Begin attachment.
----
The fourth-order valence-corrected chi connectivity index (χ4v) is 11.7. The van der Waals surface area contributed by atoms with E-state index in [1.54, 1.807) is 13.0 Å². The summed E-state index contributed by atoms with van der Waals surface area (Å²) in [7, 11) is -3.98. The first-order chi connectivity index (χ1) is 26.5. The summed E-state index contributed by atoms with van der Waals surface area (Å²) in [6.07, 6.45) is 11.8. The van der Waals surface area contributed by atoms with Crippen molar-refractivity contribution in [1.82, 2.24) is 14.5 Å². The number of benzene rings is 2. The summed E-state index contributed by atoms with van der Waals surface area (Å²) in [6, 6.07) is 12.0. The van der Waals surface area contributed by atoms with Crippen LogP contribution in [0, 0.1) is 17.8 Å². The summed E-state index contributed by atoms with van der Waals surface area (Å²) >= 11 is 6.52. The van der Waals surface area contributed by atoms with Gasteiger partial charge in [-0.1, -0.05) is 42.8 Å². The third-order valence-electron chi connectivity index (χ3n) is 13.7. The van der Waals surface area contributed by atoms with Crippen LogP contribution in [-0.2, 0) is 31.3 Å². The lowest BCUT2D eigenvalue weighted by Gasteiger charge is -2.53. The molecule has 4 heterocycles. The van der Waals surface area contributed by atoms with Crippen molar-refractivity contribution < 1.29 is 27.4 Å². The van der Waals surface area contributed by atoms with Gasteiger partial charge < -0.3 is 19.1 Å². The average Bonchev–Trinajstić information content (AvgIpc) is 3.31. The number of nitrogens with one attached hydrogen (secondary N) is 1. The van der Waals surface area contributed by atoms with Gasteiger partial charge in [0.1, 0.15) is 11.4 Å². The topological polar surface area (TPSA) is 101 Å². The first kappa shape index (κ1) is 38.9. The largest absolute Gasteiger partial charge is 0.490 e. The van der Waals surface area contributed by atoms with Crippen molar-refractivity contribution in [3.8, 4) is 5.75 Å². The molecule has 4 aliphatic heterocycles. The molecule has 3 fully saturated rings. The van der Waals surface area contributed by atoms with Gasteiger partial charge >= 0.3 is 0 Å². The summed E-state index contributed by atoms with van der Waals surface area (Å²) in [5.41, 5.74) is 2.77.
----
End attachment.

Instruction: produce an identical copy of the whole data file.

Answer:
The fourth-order valence-corrected chi connectivity index (χ4v) is 11.7. The van der Waals surface area contributed by atoms with E-state index in [1.54, 1.807) is 13.0 Å². The summed E-state index contributed by atoms with van der Waals surface area (Å²) in [7, 11) is -3.98. The first-order chi connectivity index (χ1) is 26.5. The summed E-state index contributed by atoms with van der Waals surface area (Å²) in [6.07, 6.45) is 11.8. The van der Waals surface area contributed by atoms with Crippen molar-refractivity contribution in [1.82, 2.24) is 14.5 Å². The number of benzene rings is 2. The summed E-state index contributed by atoms with van der Waals surface area (Å²) in [6, 6.07) is 12.0. The van der Waals surface area contributed by atoms with Crippen LogP contribution in [0, 0.1) is 17.8 Å². The summed E-state index contributed by atoms with van der Waals surface area (Å²) >= 11 is 6.52. The van der Waals surface area contributed by atoms with Gasteiger partial charge in [-0.1, -0.05) is 42.8 Å². The third-order valence-electron chi connectivity index (χ3n) is 13.7. The van der Waals surface area contributed by atoms with Crippen LogP contribution in [-0.2, 0) is 31.3 Å². The lowest BCUT2D eigenvalue weighted by Gasteiger charge is -2.53. The molecule has 4 heterocycles. The van der Waals surface area contributed by atoms with Crippen molar-refractivity contribution < 1.29 is 27.4 Å². The van der Waals surface area contributed by atoms with Gasteiger partial charge < -0.3 is 19.1 Å². The average Bonchev–Trinajstić information content (AvgIpc) is 3.31. The number of nitrogens with one attached hydrogen (secondary N) is 1. The van der Waals surface area contributed by atoms with Gasteiger partial charge in [0.1, 0.15) is 11.4 Å². The topological polar surface area (TPSA) is 101 Å². The first kappa shape index (κ1) is 38.9. The largest absolute Gasteiger partial charge is 0.490 e. The van der Waals surface area contributed by atoms with Crippen molar-refractivity contribution in [3.8, 4) is 5.75 Å². The molecule has 4 aliphatic heterocycles. The molecule has 3 fully saturated rings. The van der Waals surface area contributed by atoms with Gasteiger partial charge >= 0.3 is 0 Å². The summed E-state index contributed by atoms with van der Waals surface area (Å²) in [5.41, 5.74) is 2.77.